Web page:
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Plastid genome and composition analysis of two medical ferns: Dryopteris crassirhizoma Nakai and Osmunda japonica Thunb.

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Abstract

Background

Dryopteris crassirhizoma Nakai and Osmunda japonica Thunb. are ferns that are popularly used for medicine, as recorded by the Chinese pharmacopoeia, and are distributed in different regions of China. However, O. japonica is not record in the Standards of Chinese Herbal Medicines in Hong Kong. Research on identification methods of D. crassirhizoma and O. japonica is necessary and the phylogenetic position of the two species should be identified. The plastid genome is structurally highly conserved, providing valuable sources of genetic markers for phylogenetic analyses and development of molecule makers for identification.

Methods

The plastid genome DNA was extracted from both fern species and then sequenced on the Illumina Hiseq 4000. Sequences were assembled into contigs by SOAPdenovo2.04, aligned to the reference genome using BLAST, and then manually corrected. Genome annotation was performed by the online DOGMA tool. General characteristics of the plastid genomes of the two species were analyzed and compared with closely related species. Additionally, phylogenetical trees were reconstructed by maximum likelihood methods. The content of dryocrassin of the two species were determined according to the Standards of Chinese Herbal Medicines in Hong Kong.

Results

The genome structures of D. crassirhizoma and O. japonica have different characteristics including the genome size, the size of each area, gene location, and types. Moreover, the (simple sequence repeats) SSRs of the plastid genomes were more similar to other species in the same genera. Compared with D. fragrans, D. crassirhizoma shows an inversion (approximately 1.6 kb), and O. japonica shows two inversions (1.9 kb and 216 bp). The nucleotide diversity (polymorphism information, Pi) analysis showed that the psbK gene and rpl14-rpl16 region have the highest Pi value in Dryopteris, and the ycf2-CDS3 and rpl14-rpl16 regions show the highest Pi vale in O. japonica. Phylogenetic analyses showed that the two species were grouped in two separate clades from each other, with both individually located with other members of their genus. The marker content of dryocrassin is not found in O. japonica.

Conclusions

The study is the first to identify plastid genome features of D. crassirhizoma and O. japonica. The results may provide a theoretical basis for the identification and the application of the two medically important fern species.

Background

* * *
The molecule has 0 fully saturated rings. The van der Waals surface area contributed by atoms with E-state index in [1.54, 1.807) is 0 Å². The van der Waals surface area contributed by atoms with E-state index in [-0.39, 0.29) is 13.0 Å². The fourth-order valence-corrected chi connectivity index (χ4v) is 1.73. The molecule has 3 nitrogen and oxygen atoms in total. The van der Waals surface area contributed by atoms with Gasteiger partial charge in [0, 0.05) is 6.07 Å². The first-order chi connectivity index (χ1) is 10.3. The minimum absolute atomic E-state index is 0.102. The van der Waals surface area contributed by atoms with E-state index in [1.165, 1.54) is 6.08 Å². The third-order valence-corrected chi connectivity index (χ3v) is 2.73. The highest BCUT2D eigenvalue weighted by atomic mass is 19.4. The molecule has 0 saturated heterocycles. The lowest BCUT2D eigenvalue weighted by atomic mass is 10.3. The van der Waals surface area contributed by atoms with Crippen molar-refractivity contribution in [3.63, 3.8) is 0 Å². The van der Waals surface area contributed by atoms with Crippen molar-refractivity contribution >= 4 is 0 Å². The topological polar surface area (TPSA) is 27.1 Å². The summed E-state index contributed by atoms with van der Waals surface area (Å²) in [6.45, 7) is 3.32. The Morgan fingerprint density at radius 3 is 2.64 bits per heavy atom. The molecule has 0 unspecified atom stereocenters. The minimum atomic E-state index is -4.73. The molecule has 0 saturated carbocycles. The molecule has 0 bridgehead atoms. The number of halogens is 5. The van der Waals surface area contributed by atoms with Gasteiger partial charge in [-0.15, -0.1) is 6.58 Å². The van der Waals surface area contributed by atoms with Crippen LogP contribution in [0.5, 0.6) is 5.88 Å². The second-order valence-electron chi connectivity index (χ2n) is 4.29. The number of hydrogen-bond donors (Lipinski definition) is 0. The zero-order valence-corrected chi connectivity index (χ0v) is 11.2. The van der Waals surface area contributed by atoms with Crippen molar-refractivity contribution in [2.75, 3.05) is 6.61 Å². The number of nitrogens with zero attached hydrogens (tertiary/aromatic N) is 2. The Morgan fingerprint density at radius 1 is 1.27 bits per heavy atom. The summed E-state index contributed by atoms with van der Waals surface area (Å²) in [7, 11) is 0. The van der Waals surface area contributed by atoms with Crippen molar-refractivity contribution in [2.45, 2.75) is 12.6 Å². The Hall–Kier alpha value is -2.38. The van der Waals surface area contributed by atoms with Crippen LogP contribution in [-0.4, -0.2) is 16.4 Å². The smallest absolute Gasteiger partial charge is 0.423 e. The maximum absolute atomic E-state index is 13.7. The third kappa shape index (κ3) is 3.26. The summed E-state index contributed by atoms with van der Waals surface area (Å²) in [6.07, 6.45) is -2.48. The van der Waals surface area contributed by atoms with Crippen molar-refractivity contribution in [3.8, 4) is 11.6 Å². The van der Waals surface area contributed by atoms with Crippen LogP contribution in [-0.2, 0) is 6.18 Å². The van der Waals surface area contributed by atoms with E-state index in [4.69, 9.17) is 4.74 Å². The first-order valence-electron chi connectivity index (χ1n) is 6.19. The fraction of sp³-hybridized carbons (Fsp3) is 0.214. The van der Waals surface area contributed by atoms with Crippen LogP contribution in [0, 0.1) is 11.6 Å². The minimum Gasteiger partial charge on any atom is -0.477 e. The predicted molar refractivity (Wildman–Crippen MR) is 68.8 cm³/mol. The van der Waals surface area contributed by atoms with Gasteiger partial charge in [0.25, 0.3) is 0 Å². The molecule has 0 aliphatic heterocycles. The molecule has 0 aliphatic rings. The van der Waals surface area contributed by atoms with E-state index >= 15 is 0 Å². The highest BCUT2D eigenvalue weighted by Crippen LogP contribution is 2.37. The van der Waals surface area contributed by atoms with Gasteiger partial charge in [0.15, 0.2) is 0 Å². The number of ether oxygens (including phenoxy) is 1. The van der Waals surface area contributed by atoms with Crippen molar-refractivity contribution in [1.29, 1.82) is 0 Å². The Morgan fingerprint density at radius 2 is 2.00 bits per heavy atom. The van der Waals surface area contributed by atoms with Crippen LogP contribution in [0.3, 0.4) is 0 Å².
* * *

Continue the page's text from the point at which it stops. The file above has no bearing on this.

The chloroplast is the key organelle for photosynthesis and carbon fixation; chloroplasts also play vital roles in other aspects of plant physiology and development, including the synthesis of amino acids, nucleotides, fatty acids, phytohormones, vitamins, metabolites, and the assimilation of sulfur and nitrogen [1, 2]. In general, plastid genomes are structurally highly conserved across land plants, thus are valuable sources of genetic markers for phylogenetic analyses because of their very low level of recombination [3,4,5]. Some regions can also be used as DNA barcodes, such as psbH and rbcL, which provide the necessary universality and species discrimination [6]. Nguyen et al. developed many authentication markers for five major Panax species via comparative analysis of complete plastid genome sequences [7]. Aconitum coreanum (Levl.) Rapaics also contains a barcoding target sequence in a divergent region, ndhCtrnV, and a sequence characterized amplified region (SCAR) marker was successfully developed for its discrimination [8]. Comparative plastid genomic studies also provide an invaluable source of information for understanding plant evolution and phylogenetics [9]. Therefore, many studies on the plastid genome from different species have been reported. These studies have shown that the plastid genome gene content and orientation are considerably conserved between species [10]; however, there are also some changes such as in the size, gene intron gains and losses, expansion/contraction of inverted repeats (IRs), structure rearrangements, and inversions [11, 12]. A previous report suggested that the complete plastid genome sequence of ferns has undergone two major rearrangements, distinguishing higher leptosporangiate ferns from basal fern lineages [3]. The IRs of Polypodiales plastomes are dynamic, driven by such events as gene loss, duplication, and putative lateral transfer from mitochondria [13]. The fern also shows the major reduction in the rate of evolution, and there has been a major slowdown in the rate of mutation in Dicksonia squarrosa and Tmesipteris elongata [14]. Ferns also hold a critical phylogenetic position as the extant sister group to seed plants [15]. Therefore, understanding the organization and structure of fern plastid genomes provides useful information for the studies of ferns.